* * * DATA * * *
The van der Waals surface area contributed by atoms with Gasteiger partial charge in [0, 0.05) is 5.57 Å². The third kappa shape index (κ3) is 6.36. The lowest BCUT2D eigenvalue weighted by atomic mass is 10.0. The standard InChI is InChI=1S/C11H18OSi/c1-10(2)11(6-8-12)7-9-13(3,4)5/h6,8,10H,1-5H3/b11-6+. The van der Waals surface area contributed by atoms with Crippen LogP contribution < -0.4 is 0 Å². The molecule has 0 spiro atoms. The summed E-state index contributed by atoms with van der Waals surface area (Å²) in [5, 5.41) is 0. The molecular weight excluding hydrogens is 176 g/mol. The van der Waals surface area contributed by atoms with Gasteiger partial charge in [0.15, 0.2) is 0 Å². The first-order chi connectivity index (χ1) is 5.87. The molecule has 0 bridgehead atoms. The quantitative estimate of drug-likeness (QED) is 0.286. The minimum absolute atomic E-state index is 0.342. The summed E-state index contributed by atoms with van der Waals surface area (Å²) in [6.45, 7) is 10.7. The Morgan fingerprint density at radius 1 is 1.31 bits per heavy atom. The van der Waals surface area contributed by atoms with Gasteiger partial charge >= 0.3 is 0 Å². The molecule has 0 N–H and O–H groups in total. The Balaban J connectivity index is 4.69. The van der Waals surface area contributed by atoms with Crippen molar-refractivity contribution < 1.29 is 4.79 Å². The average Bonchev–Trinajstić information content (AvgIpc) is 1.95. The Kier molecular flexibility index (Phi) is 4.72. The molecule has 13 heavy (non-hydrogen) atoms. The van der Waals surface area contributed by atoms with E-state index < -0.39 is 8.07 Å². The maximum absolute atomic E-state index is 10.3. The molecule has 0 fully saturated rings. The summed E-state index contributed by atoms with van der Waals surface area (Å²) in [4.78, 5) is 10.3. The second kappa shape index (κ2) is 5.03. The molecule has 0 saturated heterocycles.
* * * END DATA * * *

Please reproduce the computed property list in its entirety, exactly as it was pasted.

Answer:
The van der Waals surface area contributed by atoms with Gasteiger partial charge in [0, 0.05) is 5.57 Å². The third kappa shape index (κ3) is 6.36. The lowest BCUT2D eigenvalue weighted by atomic mass is 10.0. The standard InChI is InChI=1S/C11H18OSi/c1-10(2)11(6-8-12)7-9-13(3,4)5/h6,8,10H,1-5H3/b11-6+. The van der Waals surface area contributed by atoms with Crippen LogP contribution < -0.4 is 0 Å². The molecule has 0 spiro atoms. The summed E-state index contributed by atoms with van der Waals surface area (Å²) in [5, 5.41) is 0. The molecular weight excluding hydrogens is 176 g/mol. The van der Waals surface area contributed by atoms with Gasteiger partial charge in [0.15, 0.2) is 0 Å². The first-order chi connectivity index (χ1) is 5.87. The molecule has 0 bridgehead atoms. The quantitative estimate of drug-likeness (QED) is 0.286. The minimum absolute atomic E-state index is 0.342. The summed E-state index contributed by atoms with van der Waals surface area (Å²) in [6.45, 7) is 10.7. The Morgan fingerprint density at radius 1 is 1.31 bits per heavy atom. The van der Waals surface area contributed by atoms with Gasteiger partial charge >= 0.3 is 0 Å². The molecule has 0 N–H and O–H groups in total. The Balaban J connectivity index is 4.69. The van der Waals surface area contributed by atoms with Crippen molar-refractivity contribution < 1.29 is 4.79 Å². The average Bonchev–Trinajstić information content (AvgIpc) is 1.95. The Kier molecular flexibility index (Phi) is 4.72. The molecule has 13 heavy (non-hydrogen) atoms. The van der Waals surface area contributed by atoms with E-state index < -0.39 is 8.07 Å². The maximum absolute atomic E-state index is 10.3. The molecule has 0 fully saturated rings. The summed E-state index contributed by atoms with van der Waals surface area (Å²) in [4.78, 5) is 10.3. The second kappa shape index (κ2) is 5.03. The molecule has 0 saturated heterocycles.